Why get into management, coaching & training?
There are so many different avenues you can explore within sports management and coaching. Obviously, there’s the whole Jose Mourinho route. You know the one: dissatisfied footballer turns amateur coach, works as an assistant manager, becomes an interpreter for Sir Bobby Robson at Barcelona and before you know it he’s the self-proclaimed ‘Special One’; winning every trophy under the sun and stirring up the blood pressure of every other Premiership manager. Easy.
There are more structured routes into sports coaching. Furthermore, working with sports professionals isn’t the only career you can pursue in this field. You could get a graduate job and work in all kinds of institutions and for all sorts of different organisations, including primary schools, secondary schools, further education colleges, universities, sports vacation schemes, amateur or semi-professional sports teams, summer training camps, or private member sports clubs. Then someday, maybe you’ll be the ‘New Special One’. You never know!
What do coaches and other training staff do?
If you didn’t already know, sport coaches and sports management staff work with professional athletes and amateur sportspeople to help them refine their talent through training sessions and preparing them for sporting events, matches and competitions.
They take individuals or teams of people under their wing and provide them with guidance and inspiration so that they can perform at the best of their ability and achieve success in their sport of choice. Whatever the sport, the coach must have ample amounts of enthusiasm. The ability to motivate people is the key characteristic you’ll need to bring to the table. After all, the athletes you’ll be working with will need psychological coaching as much as physical training.
To ‘make it’ in this arena, you’ll need to refine your coaching skills and gradually build an excellent reputation over a number of years. All this comes with experience and the more you get, the higher the level you’ll be able to reach in coaching. The good news is that great coaches don’t go unnoticed; if you continue to work with an athlete successfully, opportunities for progression will become available.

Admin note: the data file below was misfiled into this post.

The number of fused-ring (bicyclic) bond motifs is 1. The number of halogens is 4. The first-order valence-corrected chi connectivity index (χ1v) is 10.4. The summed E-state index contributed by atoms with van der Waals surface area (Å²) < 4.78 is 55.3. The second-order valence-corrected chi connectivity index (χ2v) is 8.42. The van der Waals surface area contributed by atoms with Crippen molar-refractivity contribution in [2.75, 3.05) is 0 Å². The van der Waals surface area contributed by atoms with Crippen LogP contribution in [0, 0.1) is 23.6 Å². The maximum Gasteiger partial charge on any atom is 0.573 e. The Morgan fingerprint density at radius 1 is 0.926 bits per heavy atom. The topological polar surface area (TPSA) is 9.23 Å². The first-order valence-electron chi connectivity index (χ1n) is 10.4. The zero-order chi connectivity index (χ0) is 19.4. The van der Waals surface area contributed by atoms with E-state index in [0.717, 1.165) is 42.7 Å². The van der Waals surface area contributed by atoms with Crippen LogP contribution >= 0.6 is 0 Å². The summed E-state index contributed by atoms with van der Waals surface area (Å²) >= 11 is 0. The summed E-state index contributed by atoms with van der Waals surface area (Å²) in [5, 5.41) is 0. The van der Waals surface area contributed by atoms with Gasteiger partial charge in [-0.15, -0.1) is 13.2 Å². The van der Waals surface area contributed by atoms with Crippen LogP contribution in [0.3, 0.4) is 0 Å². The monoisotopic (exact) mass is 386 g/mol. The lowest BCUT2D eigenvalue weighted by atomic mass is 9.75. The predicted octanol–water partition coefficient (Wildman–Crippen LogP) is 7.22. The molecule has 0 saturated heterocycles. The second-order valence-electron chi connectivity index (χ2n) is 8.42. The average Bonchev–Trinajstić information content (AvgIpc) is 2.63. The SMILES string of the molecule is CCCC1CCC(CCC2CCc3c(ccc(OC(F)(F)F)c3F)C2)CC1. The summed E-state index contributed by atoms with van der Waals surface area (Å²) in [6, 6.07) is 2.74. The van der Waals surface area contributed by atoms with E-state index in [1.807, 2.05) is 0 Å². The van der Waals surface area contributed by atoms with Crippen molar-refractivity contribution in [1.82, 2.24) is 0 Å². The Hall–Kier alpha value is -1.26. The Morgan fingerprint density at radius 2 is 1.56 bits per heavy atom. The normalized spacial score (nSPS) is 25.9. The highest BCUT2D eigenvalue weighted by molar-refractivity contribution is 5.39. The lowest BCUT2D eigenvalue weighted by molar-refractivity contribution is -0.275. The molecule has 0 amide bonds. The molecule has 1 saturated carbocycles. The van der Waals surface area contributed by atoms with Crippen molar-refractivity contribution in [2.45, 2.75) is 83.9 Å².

Most coaches specialise in one sport, unless you work for a school, in which case you may have to provide coaching expertise on more than one activity. You’ll need to know your sport inside-out, learn about new and innovative coaching techniques and be able to analyse and assess performances to help teams or athletes to improve next time round.
You’ll need to get to know your protégés really well, develop a professional but close relationship with them and alter your motivation or training techniques in accordance with the specific demands of the different athletes in your midst.
You’ll also need to be massively enthusiastic, be an exceptional motivator and have the communication skills of Morgan Freeman to strike fire and passion into the hearts of the athletes you are working with. Only then will you blossom into a world-beating sports coach or manager.
Above all, you need to have a strong natural passion for the sport. If you want to build a career out of coaching or management, it needs to be so much more than just a job. You’ll need to immerse yourself in the sport, learn about the best players and coaches and be adaptable to new training techniques.
Ever heard of coaching badges? Well, you’re going to have to know all about them. In order to make it the official coaching qualifications that are relevant to your sport. These bad boys are offered by the national governing body for each and every sport in the UK (except mud wrestling perhaps?!)
Coaching qualifications are often more important than getting a university degree. So do your research, find out which ones you need, work hard, get your badges and you’ll be coaching the superstars of tomorrow in absolutely no time!
You’ll also need to remember that you will need to obtain a Criminal Records Bureau (CRB) check before you can start coaching children. After all, safety is the number one priority when it comes to coaching youngsters.
What options do I have within this field?
Coaching roles involve teaching new techniques, studying the opposition and working with the management team to plan for the next event. The management team plan like mad for the event, prepare tactics and strategies and offer advice and instructions during the actual performance. If you take on a role in management, you’ll need to be able to adapt to various different performance factors and have a number of game plans up your sleeve.
Medical and physical therapy staff and health and fitness training staff work tend to help out more on the fitness and diet side of things, rather than focusing their efforts on technique and performance.
If you’re coaching or managing at an amateur level, it might be difficult to make enough cash to survive. Consequently, many people begin their careers by working ‘day jobs’ and coaching or managing in their spare time. This is all fantastic experience if you want to pursue a full-time career in this sector. It’s not easy, but if you have a passion for sport you could eventually turn your hobby into a permanent, paid career.
So, it you reckon you could give Sir Alex a run for his money (wouldn’t recommend the boot-throwing tactic, though…) and you’ve got a knack for getting the best out of people, then you could well triumph in a coaching or training role!